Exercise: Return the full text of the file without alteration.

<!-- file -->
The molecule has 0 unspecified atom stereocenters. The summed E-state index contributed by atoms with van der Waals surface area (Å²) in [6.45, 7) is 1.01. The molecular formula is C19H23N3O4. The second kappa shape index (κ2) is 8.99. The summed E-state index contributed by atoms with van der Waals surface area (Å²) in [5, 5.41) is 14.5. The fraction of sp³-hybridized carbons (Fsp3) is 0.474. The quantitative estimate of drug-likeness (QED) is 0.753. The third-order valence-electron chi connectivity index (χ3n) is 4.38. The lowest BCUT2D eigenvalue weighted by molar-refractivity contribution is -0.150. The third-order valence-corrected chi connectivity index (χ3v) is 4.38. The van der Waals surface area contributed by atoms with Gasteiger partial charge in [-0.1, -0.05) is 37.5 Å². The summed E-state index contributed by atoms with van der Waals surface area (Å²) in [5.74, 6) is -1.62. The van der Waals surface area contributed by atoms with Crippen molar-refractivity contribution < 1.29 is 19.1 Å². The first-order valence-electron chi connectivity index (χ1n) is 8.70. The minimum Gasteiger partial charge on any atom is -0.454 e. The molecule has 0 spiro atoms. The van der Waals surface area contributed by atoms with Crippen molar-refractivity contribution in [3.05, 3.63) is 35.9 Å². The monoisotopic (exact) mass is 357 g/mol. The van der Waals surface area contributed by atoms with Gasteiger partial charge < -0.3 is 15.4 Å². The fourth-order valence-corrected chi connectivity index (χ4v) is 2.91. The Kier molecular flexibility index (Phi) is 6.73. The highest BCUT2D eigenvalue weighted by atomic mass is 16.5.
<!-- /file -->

The molecule has 0 unspecified atom stereocenters. The summed E-state index contributed by atoms with van der Waals surface area (Å²) in [6.45, 7) is 1.01. The molecular formula is C19H23N3O4. The second kappa shape index (κ2) is 8.99. The summed E-state index contributed by atoms with van der Waals surface area (Å²) in [5, 5.41) is 14.5. The fraction of sp³-hybridized carbons (Fsp3) is 0.474. The quantitative estimate of drug-likeness (QED) is 0.753. The third-order valence-electron chi connectivity index (χ3n) is 4.38. The lowest BCUT2D eigenvalue weighted by molar-refractivity contribution is -0.150. The third-order valence-corrected chi connectivity index (χ3v) is 4.38. The van der Waals surface area contributed by atoms with Gasteiger partial charge in [-0.1, -0.05) is 37.5 Å². The summed E-state index contributed by atoms with van der Waals surface area (Å²) in [5.74, 6) is -1.62. The van der Waals surface area contributed by atoms with Crippen molar-refractivity contribution < 1.29 is 19.1 Å². The first-order valence-electron chi connectivity index (χ1n) is 8.70. The minimum Gasteiger partial charge on any atom is -0.454 e. The molecule has 0 spiro atoms. The van der Waals surface area contributed by atoms with Crippen molar-refractivity contribution in [3.05, 3.63) is 35.9 Å². The monoisotopic (exact) mass is 357 g/mol. The van der Waals surface area contributed by atoms with Gasteiger partial charge < -0.3 is 15.4 Å². The fourth-order valence-corrected chi connectivity index (χ4v) is 2.91. The Kier molecular flexibility index (Phi) is 6.73. The highest BCUT2D eigenvalue weighted by atomic mass is 16.5.